A friend of mine recently visited the DPRK. I can't really explain it, but something about the whole thing -- relatively well-off westerners going there to gawk at Evil Disneyland -- that just doesn't sit well with me. It's almost worse than poverty tourism somehow. It would be like if Nazi Germany offered tours of a concentration camp, but it was the cleanest concentration camp in their whole system, outfitted with 1980s fixtures and a fake subway to make it look "modern", and everyone looks happy and professional and busy because if they don't, they'll get beaten with a shovel and electrocuted.

I mean, I get that it's a cheap vacation, I think like $1200 for a 3-4 day excursion (although I guess you still have to get to Beijing somehow). It's like, my friend went there, was served some generally awful food (with the full knowledge that everyone around him was starving), was taken through what's essentially a museum tour with all the interesting bits glossed over, hung out in a city with no nightlife or available women, had to pretend the Kims were something other than decadent murderous shitheads, and really, I just don't get it. I mean, yeah, it's a place most people don't go to, but maybe that's because it sucks? I'd rather go to South Korea, I'd imagine you'd get a more accurate impression of real Korean culture there (although I have no knowledge or facts to back that up). At least you'd have some fun, instead of just reminding yourself that bad people exist, they make other people miserable, and it's possible for people to believe absolutely anything if their lives are threatened enough times.

Only part that would be fun would be watching their TV. I wish we could get DPRK propaganda TV in the US. As awful as the Kims are, they have like a monopoly on hilariously un-self-aware propaganda. Would love to light up a bong and hear all about how the North really won the Korean war.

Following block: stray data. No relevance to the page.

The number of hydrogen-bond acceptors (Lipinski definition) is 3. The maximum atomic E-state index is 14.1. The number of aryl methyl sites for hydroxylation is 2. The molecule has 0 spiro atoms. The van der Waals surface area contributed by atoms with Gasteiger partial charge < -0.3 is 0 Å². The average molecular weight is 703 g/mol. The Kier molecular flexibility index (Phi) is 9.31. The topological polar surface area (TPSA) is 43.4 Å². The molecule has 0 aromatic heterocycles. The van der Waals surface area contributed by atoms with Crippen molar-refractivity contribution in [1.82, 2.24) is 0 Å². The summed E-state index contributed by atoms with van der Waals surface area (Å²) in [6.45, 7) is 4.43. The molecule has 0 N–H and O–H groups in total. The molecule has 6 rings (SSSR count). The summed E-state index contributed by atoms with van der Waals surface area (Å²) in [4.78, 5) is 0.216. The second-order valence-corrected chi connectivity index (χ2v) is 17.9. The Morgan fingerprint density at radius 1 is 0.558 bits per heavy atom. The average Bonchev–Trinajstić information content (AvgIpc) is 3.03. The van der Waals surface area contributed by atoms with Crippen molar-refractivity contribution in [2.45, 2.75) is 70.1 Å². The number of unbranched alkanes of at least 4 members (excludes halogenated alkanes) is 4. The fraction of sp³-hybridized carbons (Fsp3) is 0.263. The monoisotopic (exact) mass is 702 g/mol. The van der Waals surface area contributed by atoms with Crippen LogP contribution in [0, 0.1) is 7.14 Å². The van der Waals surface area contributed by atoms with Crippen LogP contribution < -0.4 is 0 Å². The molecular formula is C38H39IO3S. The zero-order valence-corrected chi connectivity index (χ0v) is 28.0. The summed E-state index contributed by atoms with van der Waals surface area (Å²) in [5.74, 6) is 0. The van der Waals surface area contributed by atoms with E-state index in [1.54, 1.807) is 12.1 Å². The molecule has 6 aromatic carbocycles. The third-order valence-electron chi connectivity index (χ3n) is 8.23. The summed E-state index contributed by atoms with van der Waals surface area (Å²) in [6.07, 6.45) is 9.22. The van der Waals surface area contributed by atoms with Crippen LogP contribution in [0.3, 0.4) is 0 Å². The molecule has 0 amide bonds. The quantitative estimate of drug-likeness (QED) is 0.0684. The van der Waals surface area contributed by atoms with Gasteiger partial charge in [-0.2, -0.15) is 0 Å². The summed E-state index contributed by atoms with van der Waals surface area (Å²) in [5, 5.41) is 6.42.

posted by evil otto at 11:42 AM on December 3, 2013 [6 favorites]


Golden Eternity: "That may be the interview I linked to above. "

Oops, yes it is. Missed your post.

I don't think it's just an urge to return to "normalcy," but an urge to return to family and loved ones. It seems the social safety net in SK has failed DPRK defectors big time.

I'd say the "return to family and loved ones" is just part of the return to normalcy.

When my parents moved to a new house after I graduated from college, it was weird - the place never felt like anything other than "staying at a relative's house". It couldn't become "home" to me, even with my brother's family and grandparents there.
posted by IAmBroom at 12:17 PM on December 3, 2013 [2 favorites]


in terms of oppression, i should think Burma is up there with the worst (despite all the PR - the West's just after it's natural resources), Central African Republic and Congo are hell at the moment but that's not the same thing, Gaza is very bad, North Sudan isn't good, Bahrain and (for the minority who are against the Kingdom) Saudi aren't good, but it's really the migrant workers who suffer in North Africa and the middle east. Honduras is bad. Chechnya is awful. Uighurs in China is bad (that area) and at the moment Tibet. Indonesia's treatment of Papua New Guinea.
posted by maiamaia at 1:56 PM on December 3, 2013 [2 favorites]